"I've been looking at the Google logo on the iPhone and I'm not happy with the icon," Jobs said, according to Gundotra. "The second O in Google doesn't have the right yellow gradient. It's just wrong and I'm going to have Greg fix it tomorrow. Is that okay with you?"
Plenty of companies sweat the details. But you'd be hard pressed to find a CEO with that kind of attention to detail and with a record that shows he's right more often than not.
Apple has over 11,000 patents. That's not a lot by the standards of IBM, which holds over 40,000 active patents worldwide. But its patents are focused and Apple has been using them successfully as a barrier to competition. Google is spending $12.5 billion to acquire some 24,000 pending and granted patents from Motorola Mobility, along with the rest of its business. With allies of convenience in Oracle and Microsoft, Apple is likely to succeed in making Android more expensive and less competitive than it would be were it unencumbered by licensing costs.
In the tablet world, there's the iPad and not much else. HP's TouchPad went down in flames. Samsung's Galaxy Tab 10.1 has been blocked in Europe. Motorola's XOOM hasn't been moving particularly well and faces Apple litigation in Germany. IHS iSuppli estimates that Apple's iPad will account for 74% of the tablet market in 2011. Almost half the Fortune 500 companies are testing or deploying the iPad, said Apple CFO Peter Oppenheimer in July.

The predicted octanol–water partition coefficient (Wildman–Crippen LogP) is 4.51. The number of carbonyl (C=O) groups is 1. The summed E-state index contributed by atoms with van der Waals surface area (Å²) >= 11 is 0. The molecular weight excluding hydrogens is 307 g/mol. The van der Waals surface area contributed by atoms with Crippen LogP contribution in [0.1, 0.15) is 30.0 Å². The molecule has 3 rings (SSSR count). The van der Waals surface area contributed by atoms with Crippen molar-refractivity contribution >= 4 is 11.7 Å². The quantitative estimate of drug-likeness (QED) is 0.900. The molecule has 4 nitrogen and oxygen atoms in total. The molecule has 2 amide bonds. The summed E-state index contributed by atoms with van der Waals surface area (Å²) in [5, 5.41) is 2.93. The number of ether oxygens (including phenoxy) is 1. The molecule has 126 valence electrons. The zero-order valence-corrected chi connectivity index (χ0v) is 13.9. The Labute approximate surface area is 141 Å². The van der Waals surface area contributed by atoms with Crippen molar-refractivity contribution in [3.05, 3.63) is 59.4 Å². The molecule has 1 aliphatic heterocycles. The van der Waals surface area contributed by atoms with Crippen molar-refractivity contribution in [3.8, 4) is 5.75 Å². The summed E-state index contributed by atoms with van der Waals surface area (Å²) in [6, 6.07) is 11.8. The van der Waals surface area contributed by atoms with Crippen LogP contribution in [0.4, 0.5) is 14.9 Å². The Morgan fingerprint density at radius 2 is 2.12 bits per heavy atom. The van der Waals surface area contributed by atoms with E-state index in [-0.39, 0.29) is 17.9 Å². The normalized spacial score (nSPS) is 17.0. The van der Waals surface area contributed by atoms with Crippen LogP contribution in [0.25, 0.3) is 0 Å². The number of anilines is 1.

Apple's retail stores have been so successful that Microsoft decided it needed to have its own retail chain, despite the past poor performance of retail operations operated by Dell, Gateway (prior to Acer's acquisition), and consumer electronics chains. Apple stores bring new customers into the company's fold, often selling iPads to those who might otherwise have bought a new Windows PC. Apple reported in July that revenue from its retail operations reached $3.5 billion in its fiscal Q3, up from $2.6 billion in the same quarter last year. The company expects to open 40 new stores in fiscal 2011, most of them outside the U.S. Other sellers of consumer electronics just don't compare.
Apple does have its weaknesses: It doesn't yet get social computing, which leaves an opening for the Microsoft-Facebook alliance and Google+. Its advertising platform has not been widely embraced, raising the possibility that Google could beat Apple by making computing more or less free. And its focus on keeping people within the Apple ecosystem makes it vulnerable to innovations that promote connection across platforms and devices.
But against these theoretical risks, Apple has proven products that sell and should continue to do so as Steve Jobs takes less active role in management.